A Hamilton-based think tank that says it is “dedicated to the renewal of North American social architecture” based on “more than 2000 years of Christian social thought” has published a report asserting a Western Ontario regional government’s construction contracting policy is “unfair, uneconomic and uncompetitive.”
The report by Cardus’s Brian Dijkema says that the Region of Waterloo’s mandatory certification of the Carpenters’ Union under the Ontario Labor Relations Act “leaves taxpayers and most of the local construction industry out in the cold.”
The report asserts that the July 2014 decision to restrict construction contract bids exclusively to firms affiliated with the union had “several negative effects” including:
- Almost 84 per cent of construction firms were shut out of the region’s construction contract work;
- The average number of bidders for each project fell by 50 per cent to less than four;
- Construction firms that couldn’t win open competitions for Region of Waterloo contracts began to win contracts when their competitors were disqualified; and
- Contract prices began to face significant upward pressure.
“The Region of Waterloo has created a coercive oligopoly that disproportionately benefits a small group of construction firms, which are able to increase their profits at taxpayers’ expense,” Dijkema, work and economics director at Cardus, said in a statement. “This uncompetitive policy bars someone from working on a public project because of a private choice they’ve made not to be affiliated with a particular, favoured union. This is unfair, uneconomic and uncompetitive.”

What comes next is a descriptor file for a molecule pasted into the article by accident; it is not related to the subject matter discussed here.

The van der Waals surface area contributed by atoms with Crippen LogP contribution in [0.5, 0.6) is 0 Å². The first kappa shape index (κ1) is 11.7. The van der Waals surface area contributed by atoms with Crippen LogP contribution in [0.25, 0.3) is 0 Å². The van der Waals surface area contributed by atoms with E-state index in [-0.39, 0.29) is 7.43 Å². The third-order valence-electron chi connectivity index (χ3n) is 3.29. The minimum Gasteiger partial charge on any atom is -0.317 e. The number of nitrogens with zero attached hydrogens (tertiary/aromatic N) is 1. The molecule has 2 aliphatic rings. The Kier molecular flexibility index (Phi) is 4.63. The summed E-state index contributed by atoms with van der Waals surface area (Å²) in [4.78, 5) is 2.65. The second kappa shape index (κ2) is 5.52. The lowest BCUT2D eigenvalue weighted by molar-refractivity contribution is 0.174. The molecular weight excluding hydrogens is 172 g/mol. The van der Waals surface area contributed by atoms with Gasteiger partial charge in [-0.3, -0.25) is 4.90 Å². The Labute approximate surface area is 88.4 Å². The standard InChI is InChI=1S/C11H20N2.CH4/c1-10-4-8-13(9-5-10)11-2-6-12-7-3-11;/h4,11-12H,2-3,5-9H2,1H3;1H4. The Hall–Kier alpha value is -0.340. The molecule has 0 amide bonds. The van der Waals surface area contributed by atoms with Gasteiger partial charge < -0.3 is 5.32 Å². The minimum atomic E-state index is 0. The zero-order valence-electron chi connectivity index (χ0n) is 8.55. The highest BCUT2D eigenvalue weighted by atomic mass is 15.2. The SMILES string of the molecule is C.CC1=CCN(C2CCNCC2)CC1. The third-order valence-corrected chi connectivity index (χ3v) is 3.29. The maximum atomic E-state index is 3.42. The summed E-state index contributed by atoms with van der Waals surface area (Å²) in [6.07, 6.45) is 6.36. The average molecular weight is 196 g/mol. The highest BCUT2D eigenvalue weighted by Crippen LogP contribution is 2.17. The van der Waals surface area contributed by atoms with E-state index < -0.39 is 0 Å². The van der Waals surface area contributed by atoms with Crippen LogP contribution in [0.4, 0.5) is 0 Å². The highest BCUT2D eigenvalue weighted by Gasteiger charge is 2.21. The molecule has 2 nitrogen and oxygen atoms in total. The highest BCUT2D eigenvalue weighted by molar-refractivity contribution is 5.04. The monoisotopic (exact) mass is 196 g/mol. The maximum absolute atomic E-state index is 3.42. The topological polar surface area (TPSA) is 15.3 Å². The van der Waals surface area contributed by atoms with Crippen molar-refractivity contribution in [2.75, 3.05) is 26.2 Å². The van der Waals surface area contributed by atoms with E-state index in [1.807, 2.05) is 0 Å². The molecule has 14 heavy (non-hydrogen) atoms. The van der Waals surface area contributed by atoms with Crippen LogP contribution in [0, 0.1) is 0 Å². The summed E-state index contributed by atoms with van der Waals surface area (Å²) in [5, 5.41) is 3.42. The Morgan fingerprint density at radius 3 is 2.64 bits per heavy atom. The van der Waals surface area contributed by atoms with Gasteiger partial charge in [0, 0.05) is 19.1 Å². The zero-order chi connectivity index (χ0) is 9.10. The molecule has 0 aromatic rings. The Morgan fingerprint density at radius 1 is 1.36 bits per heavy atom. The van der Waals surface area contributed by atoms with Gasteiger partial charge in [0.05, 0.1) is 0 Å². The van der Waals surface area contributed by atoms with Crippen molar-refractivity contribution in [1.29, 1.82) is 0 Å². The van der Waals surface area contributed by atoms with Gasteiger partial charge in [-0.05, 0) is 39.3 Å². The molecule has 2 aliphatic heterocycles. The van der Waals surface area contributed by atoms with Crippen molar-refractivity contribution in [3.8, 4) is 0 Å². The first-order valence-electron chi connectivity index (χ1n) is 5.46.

The Carpenters’ Union exploited a provision of the Ontario Labour Relations Act, which deems that certification is mandatory if the majority of workers on a given day sign cards. In this case, two workers, working on a Saturday, were able to fundamentally change all of the construction and procurement rules for the entire region, without a single resident or councillor getting a vote, the union’s opponents assert.
Cardus reported on this matter initially in 2015, with apparent support from the Christian Labour Association of Canada (CLAC), which, along with the Progressive Contractors Alliance and Merit Ontario, advocates for companies and workers not associated with the mainstream Ontario construction unions.
Cardus says it used its own funds to conduct the recently published research, though it acknowledged it has received support from CLAC and PAC among other organizations.
“Cardus does not do directed work,” Cardus executive vice-president Ray Pennings said in a statement.
“We create our own research ideas and do not take direction from any funders,” he said, acknowledging that in the past, “we have received funding and support” from various Chambers of Commerce, the PCA, CLAC, the Building Trades, Buildforce, and Employment and Social Development Canada. “At various times, these organizations have agreed to put their logos on our work as sponsors.”
“However, our report on Region of Waterloo closed tendering was not sponsored,” he said. “We do not publicly share the specific names and amounts of our donors. Audited financial reports are on our website and as a registered charity, we file the required documents with CRA. Regardless of who would benefit from open tendering, Cardus is concerned above all with the public good.”